•Size and Guest count: (max. 20-25 ppl.)
•Traffic level: medium
•Foliage and Flowers: garden with seasonal flowers and trees
•Condition: rustic stairs, winding path and benches
•Best time for a wedding: any, but light better later in day
•Location in park: 79th St. and West Drive
•Weather: no shelter, but there is shelter at Belvedere Castle just up the steps

Fun Fact

The garden is next to the Swedish Marionette Cottage, a delightful place to entertain children of all ages, as well as the Delacorte Theater which hosts Shakespeare in the Park each Summer. For more information on seeing Free Shakespeare in the Park, click here.


The Conservatory Garden features a six acre formal garden with three distinct gardens, Italian, French, and English, around a large center lawn and allées. The center lawn features a grand fountain with a wisteria pergola behind it. The garden is popular with weddings and charges a more steep fee for ceremonies and photography than the rest of the park and is strict about the time and location you may use within it. However, those selecting the right time of year will be rewarded by the beautiful curated blossoms in their photos especially in Spring when the Cherry Blossoms and Crab Apples in the allees and wisteria pergola are blooming.

There are some definite pros for having a wedding here, however given the location’s distance from the rest of the park (if you also want to photograph there), the price and depending on the time of year of your wedding, you may have just as lovely a ceremony elsewhere in Central Park. I’d consider it for a weekend, (bear in mind, there will also be other wedding parties there as well, as I learned they do give out several permits for a time slot) and go early in the day if possible during peak time.

•Ceremony Site: yes
•Permit: yes, special permit process $400 for ceremony, $100 for photography for 30 mins
•Size and Guest count: 100
•Traffic level: low to medium, can request to stay clear of the ceremony/photo area
•Foliage and Flowers: Varies from time of year, but the formal gardens are well maintained
•Condition: Excellent
•Best time for a wedding: Spring and Fall when flowers are peak blooming to get best value. Earlier in day would likely be better because gardens are still open to public.
•Location in park: Fifth Avenue and 105th Street
•Weather: No Shelter. There are bathrooms on site.

Fun Fact

The Conservatory Garden is the only formal garden in Central Park and is also a designed quiet zone.



The Cop Cot is the largest rustic wooden shelter in Central Park and sits on a hill in its southern end. It is covered with flowering vines Spring-Fall and makes an excellent location for a medium sized wedding. The only caution I have about the location for related to lighting. Due to the construction, the beams can make hard shadows during mid day when the foliage isn’t covering the top of it.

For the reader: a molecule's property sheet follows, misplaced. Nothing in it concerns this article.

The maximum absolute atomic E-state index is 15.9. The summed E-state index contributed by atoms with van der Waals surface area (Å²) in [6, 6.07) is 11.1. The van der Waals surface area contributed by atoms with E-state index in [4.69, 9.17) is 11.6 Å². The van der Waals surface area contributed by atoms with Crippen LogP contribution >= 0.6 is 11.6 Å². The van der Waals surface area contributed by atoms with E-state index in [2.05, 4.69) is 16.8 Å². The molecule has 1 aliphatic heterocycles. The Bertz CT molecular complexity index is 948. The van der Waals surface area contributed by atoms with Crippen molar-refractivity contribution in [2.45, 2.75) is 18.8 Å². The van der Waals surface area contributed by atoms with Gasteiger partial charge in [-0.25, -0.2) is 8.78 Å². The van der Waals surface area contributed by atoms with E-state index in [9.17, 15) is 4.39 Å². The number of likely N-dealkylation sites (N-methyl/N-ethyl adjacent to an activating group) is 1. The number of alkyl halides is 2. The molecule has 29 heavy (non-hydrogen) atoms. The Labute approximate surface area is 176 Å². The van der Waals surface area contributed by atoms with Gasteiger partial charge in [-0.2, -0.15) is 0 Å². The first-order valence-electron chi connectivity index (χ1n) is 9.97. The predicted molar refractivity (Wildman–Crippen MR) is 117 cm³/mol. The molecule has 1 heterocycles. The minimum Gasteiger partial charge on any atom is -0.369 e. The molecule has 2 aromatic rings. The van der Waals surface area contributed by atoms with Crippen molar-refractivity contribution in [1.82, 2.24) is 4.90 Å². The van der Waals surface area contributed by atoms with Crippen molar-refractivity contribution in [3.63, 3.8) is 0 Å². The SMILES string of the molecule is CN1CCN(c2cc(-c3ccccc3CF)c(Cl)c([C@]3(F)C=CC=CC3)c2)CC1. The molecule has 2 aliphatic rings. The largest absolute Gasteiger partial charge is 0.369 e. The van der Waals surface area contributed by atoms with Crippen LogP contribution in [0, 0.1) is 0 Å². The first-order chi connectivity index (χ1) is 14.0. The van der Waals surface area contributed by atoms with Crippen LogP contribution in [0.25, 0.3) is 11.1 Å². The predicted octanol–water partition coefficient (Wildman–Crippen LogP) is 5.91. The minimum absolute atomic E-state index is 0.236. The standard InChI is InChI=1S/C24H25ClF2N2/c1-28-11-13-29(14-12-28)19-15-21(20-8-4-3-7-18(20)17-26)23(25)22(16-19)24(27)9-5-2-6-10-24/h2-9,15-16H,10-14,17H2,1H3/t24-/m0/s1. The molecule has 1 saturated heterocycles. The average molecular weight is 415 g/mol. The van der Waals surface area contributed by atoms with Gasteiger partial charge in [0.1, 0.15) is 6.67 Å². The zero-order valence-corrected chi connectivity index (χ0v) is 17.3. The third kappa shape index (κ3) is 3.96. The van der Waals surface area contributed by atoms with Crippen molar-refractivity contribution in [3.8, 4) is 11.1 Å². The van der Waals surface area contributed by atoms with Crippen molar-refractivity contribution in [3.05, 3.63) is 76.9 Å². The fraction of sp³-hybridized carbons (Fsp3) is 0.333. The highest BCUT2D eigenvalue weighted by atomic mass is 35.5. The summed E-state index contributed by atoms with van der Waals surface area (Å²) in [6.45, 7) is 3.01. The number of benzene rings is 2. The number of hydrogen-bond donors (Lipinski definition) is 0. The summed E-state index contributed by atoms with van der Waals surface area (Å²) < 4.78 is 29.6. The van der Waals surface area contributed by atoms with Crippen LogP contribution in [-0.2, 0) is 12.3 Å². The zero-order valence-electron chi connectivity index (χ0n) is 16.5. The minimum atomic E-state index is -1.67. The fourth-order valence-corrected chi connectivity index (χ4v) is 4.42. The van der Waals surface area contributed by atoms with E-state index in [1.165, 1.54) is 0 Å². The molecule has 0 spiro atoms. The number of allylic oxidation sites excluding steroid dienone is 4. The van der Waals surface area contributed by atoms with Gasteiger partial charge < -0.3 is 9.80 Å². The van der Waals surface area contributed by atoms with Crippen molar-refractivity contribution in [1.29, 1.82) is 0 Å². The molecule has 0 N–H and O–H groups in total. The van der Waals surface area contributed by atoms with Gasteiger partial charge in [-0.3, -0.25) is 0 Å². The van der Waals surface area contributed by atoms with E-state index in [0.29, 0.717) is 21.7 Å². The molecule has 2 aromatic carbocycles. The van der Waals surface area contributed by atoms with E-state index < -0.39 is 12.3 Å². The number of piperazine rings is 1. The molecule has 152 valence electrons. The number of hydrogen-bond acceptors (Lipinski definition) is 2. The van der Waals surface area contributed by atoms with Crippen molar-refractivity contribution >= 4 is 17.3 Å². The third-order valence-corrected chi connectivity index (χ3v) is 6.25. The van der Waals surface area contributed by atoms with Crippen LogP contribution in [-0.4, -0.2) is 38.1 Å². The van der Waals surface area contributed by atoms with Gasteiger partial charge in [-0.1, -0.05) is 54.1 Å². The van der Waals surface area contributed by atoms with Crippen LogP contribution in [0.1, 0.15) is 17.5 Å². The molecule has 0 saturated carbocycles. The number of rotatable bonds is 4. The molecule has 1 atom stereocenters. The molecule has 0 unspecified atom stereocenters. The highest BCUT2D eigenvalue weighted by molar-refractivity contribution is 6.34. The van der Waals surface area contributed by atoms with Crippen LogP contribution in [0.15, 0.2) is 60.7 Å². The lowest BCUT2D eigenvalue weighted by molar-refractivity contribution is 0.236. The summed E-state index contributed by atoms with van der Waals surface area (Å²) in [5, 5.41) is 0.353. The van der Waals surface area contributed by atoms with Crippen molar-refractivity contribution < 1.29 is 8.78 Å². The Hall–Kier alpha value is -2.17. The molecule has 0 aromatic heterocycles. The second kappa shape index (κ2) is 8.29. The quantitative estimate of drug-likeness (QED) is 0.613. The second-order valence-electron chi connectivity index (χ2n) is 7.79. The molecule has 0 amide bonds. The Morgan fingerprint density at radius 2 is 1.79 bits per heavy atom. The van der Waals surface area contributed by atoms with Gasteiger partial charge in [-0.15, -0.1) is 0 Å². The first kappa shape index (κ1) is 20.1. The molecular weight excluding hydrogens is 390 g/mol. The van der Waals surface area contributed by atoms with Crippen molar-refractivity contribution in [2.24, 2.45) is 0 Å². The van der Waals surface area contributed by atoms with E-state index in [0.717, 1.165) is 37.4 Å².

Also, given the proximity to the southern end and tall buildings in the park, I also caution with afternoon weddings in the early Spring, Late Fall and Winter due to the angle of the sun the building will also block the light on the structure, or part of it. Please consult your photographer for the ideal time of day for your wedding at that location as its unique structure and location can present lighting challenges.

•Ceremony Site: yes
•Permit: yes, suggested
•Size and Guest count: max. 50 ppl.
•Traffic level: low
•Foliage and Flowers: vines cover the rustic structure during the Spring through Fall
•Condition: rustic, may need sweeping
•Best time for a wedding: Being on the South end of the park the building will block light sometimes during the year. Something to take into consideration for light. Traffic not much of a concern so time of day would be more of a light matter. Late morning to afternoon best bet, narrower window in winter then summer. Ask me!
•Location in park: 60th St., close to Central Park South in the center of the park
•Weather: Minimal shelter from rain when foliage present

Fun Fact

According to the Central Park Conservancy website, the name Cop Cot might mean “little cottage on the crest of the hill" in Scottish. Sounds fitting to me!


Belvedere Castle is one of the most iconic locations in Central Park. The name means "beautiful" view in Italian and it doesn't disappoint. The miniature castle has been offering sweeping views of the park (now the Great Lawn and Turtle Pond) since it opened in 1872. After undergoing a restoration in 2018, it reopened to the public in June 2019. The pavilion overlooks the pond is a popular lookout and location for photos and wedding ceremonies.

•Ceremony Site: yes
•Permit: yes, suggested
•Size and Guest count: max. 50 ppl.
•Traffic level: medium, park goers can avoid a ceremony in progress
•Foliage and Flowers: None on structures, but visible foliage surrounding area
•Condition: Restored in 2019
•Best time for a wedding: Anytime, but especially nice with fall foliage changing
•Location in park: Mid park, near 79 Street. Not fully accessible as of yet. Plans to modify access are in the works.
•Weather: A pavilion offers shelter and when, open, the first floor of the castle